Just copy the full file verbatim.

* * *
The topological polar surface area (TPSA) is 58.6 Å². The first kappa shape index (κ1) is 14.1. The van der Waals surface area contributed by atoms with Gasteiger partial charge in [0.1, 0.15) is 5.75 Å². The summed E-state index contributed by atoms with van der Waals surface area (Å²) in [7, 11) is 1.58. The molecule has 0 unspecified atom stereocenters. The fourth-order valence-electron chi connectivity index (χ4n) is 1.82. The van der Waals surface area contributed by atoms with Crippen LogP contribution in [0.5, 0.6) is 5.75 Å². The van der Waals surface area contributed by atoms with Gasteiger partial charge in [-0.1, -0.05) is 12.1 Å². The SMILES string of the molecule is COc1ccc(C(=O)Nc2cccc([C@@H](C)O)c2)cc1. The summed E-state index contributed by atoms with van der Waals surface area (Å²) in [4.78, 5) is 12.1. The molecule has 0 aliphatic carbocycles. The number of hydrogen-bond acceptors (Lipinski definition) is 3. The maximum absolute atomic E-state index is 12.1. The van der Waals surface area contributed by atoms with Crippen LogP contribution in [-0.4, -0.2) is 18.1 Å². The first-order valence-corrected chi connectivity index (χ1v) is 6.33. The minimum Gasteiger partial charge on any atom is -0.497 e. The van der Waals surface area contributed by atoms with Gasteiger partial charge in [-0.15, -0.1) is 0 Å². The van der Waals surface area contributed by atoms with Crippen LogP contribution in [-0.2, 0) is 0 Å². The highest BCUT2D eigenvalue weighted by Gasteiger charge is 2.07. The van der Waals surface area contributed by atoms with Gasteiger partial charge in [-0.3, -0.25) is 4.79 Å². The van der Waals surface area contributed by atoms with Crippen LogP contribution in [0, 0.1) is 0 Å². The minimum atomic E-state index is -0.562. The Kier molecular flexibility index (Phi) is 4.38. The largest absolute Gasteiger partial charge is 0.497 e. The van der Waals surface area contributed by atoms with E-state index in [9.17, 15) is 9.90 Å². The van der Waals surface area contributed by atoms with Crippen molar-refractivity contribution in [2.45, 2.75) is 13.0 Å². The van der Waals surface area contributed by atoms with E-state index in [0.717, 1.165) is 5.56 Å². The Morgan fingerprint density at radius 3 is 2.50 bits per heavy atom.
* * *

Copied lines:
The topological polar surface area (TPSA) is 58.6 Å². The first kappa shape index (κ1) is 14.1. The van der Waals surface area contributed by atoms with Gasteiger partial charge in [0.1, 0.15) is 5.75 Å². The summed E-state index contributed by atoms with van der Waals surface area (Å²) in [7, 11) is 1.58. The molecule has 0 unspecified atom stereocenters. The fourth-order valence-electron chi connectivity index (χ4n) is 1.82. The van der Waals surface area contributed by atoms with Crippen LogP contribution in [0.5, 0.6) is 5.75 Å². The van der Waals surface area contributed by atoms with Gasteiger partial charge in [-0.1, -0.05) is 12.1 Å². The SMILES string of the molecule is COc1ccc(C(=O)Nc2cccc([C@@H](C)O)c2)cc1. The summed E-state index contributed by atoms with van der Waals surface area (Å²) in [4.78, 5) is 12.1. The molecule has 0 aliphatic carbocycles. The number of hydrogen-bond acceptors (Lipinski definition) is 3. The maximum absolute atomic E-state index is 12.1. The van der Waals surface area contributed by atoms with Crippen LogP contribution in [-0.4, -0.2) is 18.1 Å². The first-order valence-corrected chi connectivity index (χ1v) is 6.33. The minimum Gasteiger partial charge on any atom is -0.497 e. The van der Waals surface area contributed by atoms with Gasteiger partial charge in [-0.15, -0.1) is 0 Å². The van der Waals surface area contributed by atoms with Crippen LogP contribution in [-0.2, 0) is 0 Å². The highest BCUT2D eigenvalue weighted by Gasteiger charge is 2.07. The van der Waals surface area contributed by atoms with Gasteiger partial charge in [-0.3, -0.25) is 4.79 Å². The van der Waals surface area contributed by atoms with Crippen LogP contribution in [0, 0.1) is 0 Å². The minimum atomic E-state index is -0.562. The Kier molecular flexibility index (Phi) is 4.38. The largest absolute Gasteiger partial charge is 0.497 e. The van der Waals surface area contributed by atoms with E-state index in [9.17, 15) is 9.90 Å². The van der Waals surface area contributed by atoms with Crippen molar-refractivity contribution in [2.45, 2.75) is 13.0 Å². The van der Waals surface area contributed by atoms with E-state index in [0.717, 1.165) is 5.56 Å². The Morgan fingerprint density at radius 3 is 2.50 bits per heavy atom.